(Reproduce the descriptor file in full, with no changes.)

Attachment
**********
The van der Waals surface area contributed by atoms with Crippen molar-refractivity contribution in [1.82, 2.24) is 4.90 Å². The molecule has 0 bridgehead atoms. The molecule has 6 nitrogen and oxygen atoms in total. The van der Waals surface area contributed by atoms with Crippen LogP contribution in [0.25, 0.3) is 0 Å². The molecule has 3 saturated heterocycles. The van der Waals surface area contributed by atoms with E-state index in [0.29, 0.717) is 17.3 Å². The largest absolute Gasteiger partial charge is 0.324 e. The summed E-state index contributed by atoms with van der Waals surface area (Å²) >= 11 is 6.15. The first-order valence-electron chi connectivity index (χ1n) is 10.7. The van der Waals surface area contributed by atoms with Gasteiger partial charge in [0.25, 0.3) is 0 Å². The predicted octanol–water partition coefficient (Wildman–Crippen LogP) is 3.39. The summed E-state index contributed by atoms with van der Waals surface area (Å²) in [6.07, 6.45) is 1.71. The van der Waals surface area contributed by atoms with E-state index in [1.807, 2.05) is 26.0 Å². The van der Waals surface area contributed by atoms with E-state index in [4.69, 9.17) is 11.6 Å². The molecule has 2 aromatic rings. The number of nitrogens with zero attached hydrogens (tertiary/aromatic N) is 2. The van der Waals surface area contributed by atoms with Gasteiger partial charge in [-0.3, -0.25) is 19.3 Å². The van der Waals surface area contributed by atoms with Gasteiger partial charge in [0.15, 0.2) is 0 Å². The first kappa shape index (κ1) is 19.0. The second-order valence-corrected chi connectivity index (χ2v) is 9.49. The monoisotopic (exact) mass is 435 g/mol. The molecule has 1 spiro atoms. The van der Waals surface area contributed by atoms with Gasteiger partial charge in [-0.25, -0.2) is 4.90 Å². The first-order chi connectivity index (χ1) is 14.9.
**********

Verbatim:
The van der Waals surface area contributed by atoms with Crippen molar-refractivity contribution in [1.82, 2.24) is 4.90 Å². The molecule has 0 bridgehead atoms. The molecule has 6 nitrogen and oxygen atoms in total. The van der Waals surface area contributed by atoms with Crippen LogP contribution in [0.25, 0.3) is 0 Å². The molecule has 3 saturated heterocycles. The van der Waals surface area contributed by atoms with E-state index in [0.29, 0.717) is 17.3 Å². The largest absolute Gasteiger partial charge is 0.324 e. The summed E-state index contributed by atoms with van der Waals surface area (Å²) >= 11 is 6.15. The first-order valence-electron chi connectivity index (χ1n) is 10.7. The van der Waals surface area contributed by atoms with Gasteiger partial charge in [0.25, 0.3) is 0 Å². The predicted octanol–water partition coefficient (Wildman–Crippen LogP) is 3.39. The summed E-state index contributed by atoms with van der Waals surface area (Å²) in [6.07, 6.45) is 1.71. The van der Waals surface area contributed by atoms with E-state index in [1.807, 2.05) is 26.0 Å². The van der Waals surface area contributed by atoms with E-state index in [4.69, 9.17) is 11.6 Å². The molecule has 2 aromatic rings. The number of nitrogens with zero attached hydrogens (tertiary/aromatic N) is 2. The van der Waals surface area contributed by atoms with Gasteiger partial charge in [-0.3, -0.25) is 19.3 Å². The van der Waals surface area contributed by atoms with Gasteiger partial charge in [0.15, 0.2) is 0 Å². The first kappa shape index (κ1) is 19.0. The second-order valence-corrected chi connectivity index (χ2v) is 9.49. The monoisotopic (exact) mass is 435 g/mol. The molecule has 1 spiro atoms. The van der Waals surface area contributed by atoms with Gasteiger partial charge in [-0.25, -0.2) is 4.90 Å². The first-order chi connectivity index (χ1) is 14.9.